Facebook. Twitter. YouTube. Instagram. Google+. Snapchat. Vine. Reddit. Tumblr. Pinterest. I could keep going. That’s 10 social media platforms, and there’s probably at least one that made you scratch your head. Even the most seasoned social media manager would cringe if those were on their daily To Do List. As social media has become the poster child for digital marketing, it can be hard to determine which platforms are “must do.” There are a few things to think about that can help you figure out which social media platform will give you the most bang for your buck.

Before you use any type of social media, think about your audience.
Marketing pros would call this group of people your target demographic, and they’re a good bunch to consider for many reasons. What’s the average age of this group of people? This is important because research shows while Facebook, Twitter and YouTube are widely used by many age brackets, some tools like Snapchat are most often used by a younger demographic. According to recent research by the Pew Research Internet Project, roughly half of internet-using young adults ages 18-29 (53%) use Instagram.  More than half (56%) of internet users ages 65 and older use Facebook.

I once advised on social media for a construction company. When they came to me with their concerns about social media, the first thing I noticed is that they were trying to promote their business on Vine. Vine is a great tool for a company, product, or brand that has lots of compelling video footage and a young, quirky vibe, but maybe not so great for a company trying to market to a home-renovation crowd or developers. We weeded out the tools that weren’t working (Vine and Twitter) and re-focused on tools that could work for them (Facebook and Pinterest).

Also, think about you target audience’s gender. While there are always exceptions to the rules, some social media platforms are more driven towards males or females. For example, Pinterest is most heavily used by women, while men tend to skew towards Reddit. Not sure what platforms exactly your audience is using? Get in touch with them. Send out a friendly email asking, or next time you interact with them in person, find out what they’re doing. Your first chance for success in social media is going where your customers go.

Once you know your audience, think about your content.
Let’s pretend we’re the Event 360 Cookie Company. Every day, we bake hundreds of fresh cookies and sell them to an adoring crowd out of our quaint neighborhood bakery. We take lots of pictures, but we really don’t share any recipes, articles, or anything beyond pictures of our beautiful cookies. Now it’s quiz time. Knowing that the Event 360 Cookie Company has a dedicated in-person fan base, and lots of great photos, what social media platforms should they be on?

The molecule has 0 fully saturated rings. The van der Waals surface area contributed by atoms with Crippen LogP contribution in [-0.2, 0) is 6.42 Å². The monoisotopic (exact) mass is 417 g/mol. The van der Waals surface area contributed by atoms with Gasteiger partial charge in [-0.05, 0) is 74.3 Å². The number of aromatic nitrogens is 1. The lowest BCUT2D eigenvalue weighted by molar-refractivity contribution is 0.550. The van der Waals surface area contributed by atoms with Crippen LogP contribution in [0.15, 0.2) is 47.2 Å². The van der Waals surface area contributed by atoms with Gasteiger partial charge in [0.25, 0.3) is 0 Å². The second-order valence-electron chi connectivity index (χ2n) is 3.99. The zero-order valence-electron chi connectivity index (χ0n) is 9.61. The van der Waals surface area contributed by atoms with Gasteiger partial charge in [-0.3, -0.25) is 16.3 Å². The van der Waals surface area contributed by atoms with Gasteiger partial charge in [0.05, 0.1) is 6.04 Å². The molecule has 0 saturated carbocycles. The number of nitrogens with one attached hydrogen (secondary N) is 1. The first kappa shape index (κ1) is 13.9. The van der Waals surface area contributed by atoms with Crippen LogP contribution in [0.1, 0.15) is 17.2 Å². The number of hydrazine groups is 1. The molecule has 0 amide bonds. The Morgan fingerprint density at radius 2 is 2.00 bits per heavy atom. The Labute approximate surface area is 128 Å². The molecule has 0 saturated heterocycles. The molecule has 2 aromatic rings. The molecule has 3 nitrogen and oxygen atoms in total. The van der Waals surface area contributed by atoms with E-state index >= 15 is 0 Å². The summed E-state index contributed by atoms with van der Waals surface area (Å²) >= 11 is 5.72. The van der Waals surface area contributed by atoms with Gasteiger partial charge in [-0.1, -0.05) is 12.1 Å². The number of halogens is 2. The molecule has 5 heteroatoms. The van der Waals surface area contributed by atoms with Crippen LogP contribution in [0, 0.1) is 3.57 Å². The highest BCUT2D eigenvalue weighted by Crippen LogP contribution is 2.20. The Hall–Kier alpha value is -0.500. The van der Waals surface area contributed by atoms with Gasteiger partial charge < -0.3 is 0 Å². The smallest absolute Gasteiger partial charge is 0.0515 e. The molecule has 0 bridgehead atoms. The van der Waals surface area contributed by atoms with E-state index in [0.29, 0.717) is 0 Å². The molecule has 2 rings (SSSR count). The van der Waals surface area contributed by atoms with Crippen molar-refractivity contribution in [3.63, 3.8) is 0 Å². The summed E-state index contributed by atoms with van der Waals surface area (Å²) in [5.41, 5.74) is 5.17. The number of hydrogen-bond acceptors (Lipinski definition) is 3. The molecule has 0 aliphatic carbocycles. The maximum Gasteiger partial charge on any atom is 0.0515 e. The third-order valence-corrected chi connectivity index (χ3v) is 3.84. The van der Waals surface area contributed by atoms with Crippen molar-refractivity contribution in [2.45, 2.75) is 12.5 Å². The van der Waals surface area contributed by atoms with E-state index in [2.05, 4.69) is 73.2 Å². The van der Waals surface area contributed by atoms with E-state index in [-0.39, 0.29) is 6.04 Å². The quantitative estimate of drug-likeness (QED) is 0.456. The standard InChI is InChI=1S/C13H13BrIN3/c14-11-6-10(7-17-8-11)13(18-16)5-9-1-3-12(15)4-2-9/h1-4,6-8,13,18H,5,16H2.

If your answers were Facebook and Instagram, you get a virtual cookie. Facebook makes sense for most businesses, because it’s the most widely used social media platform and because it’s where everyone is interacting. It’s a wonderful platform for sharing the nuts and bolts of what your business does and it’s safe to say that these days, people expect you’ll have a Facebook page for your business. If you have lots of wonderful photos, Instagram is a great place to show it off. Could other social media platforms work for the Event 360 Cookie Company? Absolutely. But those social media platforms would need lots of custom content; like beautiful behind the scenes videos of cookies being made (YouTube), permission to share the family’s secret recipe to pin it on to Pinterest, or short, fun facts about cookies to tweet. Do you see how this can quickly turn into a ton of work?

Use what you have, and then think about expanding once you see results. Being spread too thin on social media just isn’t good, and people engaging with your content can tell when you’re skimping on content. That’s how the cookie crumbles.

Don’t forget to be flexible.
While audience and content are the keys to your success on social media, don’t think that picking a social media platform or two and running with it is what you’ll do forever. Brands, companies, products and trends evolve, and while maybe you’re not perfect for Pinterest now, that could change in the near future. Be willing to explore alternate platforms and see if they’re a fit. There’s nothing wrong with grabbing usernames and vanity URLs on popular social media platforms, just in case you’ll use them in the future. If you use the platform for several weeks and don’t feel like you’re getting anywhere, take a long, hard, look at the content you’re putting out and how it’s being received. Sometimes, your company and the social media platform of the moment just aren’t a good fit; and that’s perfectly fine. When you do find the social media platform that’s right for you, the engagement, interest level, and interaction will prove that you’re meant to be there.

We have great options for sharing our stories with potential participants, fundraisers, donors, sponsors and patrons. Make sure to align your goals and audience before jumping on the next social media bandwagon.

Alyssa works on social media for the Susan G. Komen 3-Day®, a 60-mile walk to end breast cancer. When she’s not tweeting, “Liking”, or blogging, she’s crafting recipes in the kitchen, hiking, or buying more nail polish she doesn’t need. Tweet her on Twitter or link up with her on LinkedIn.

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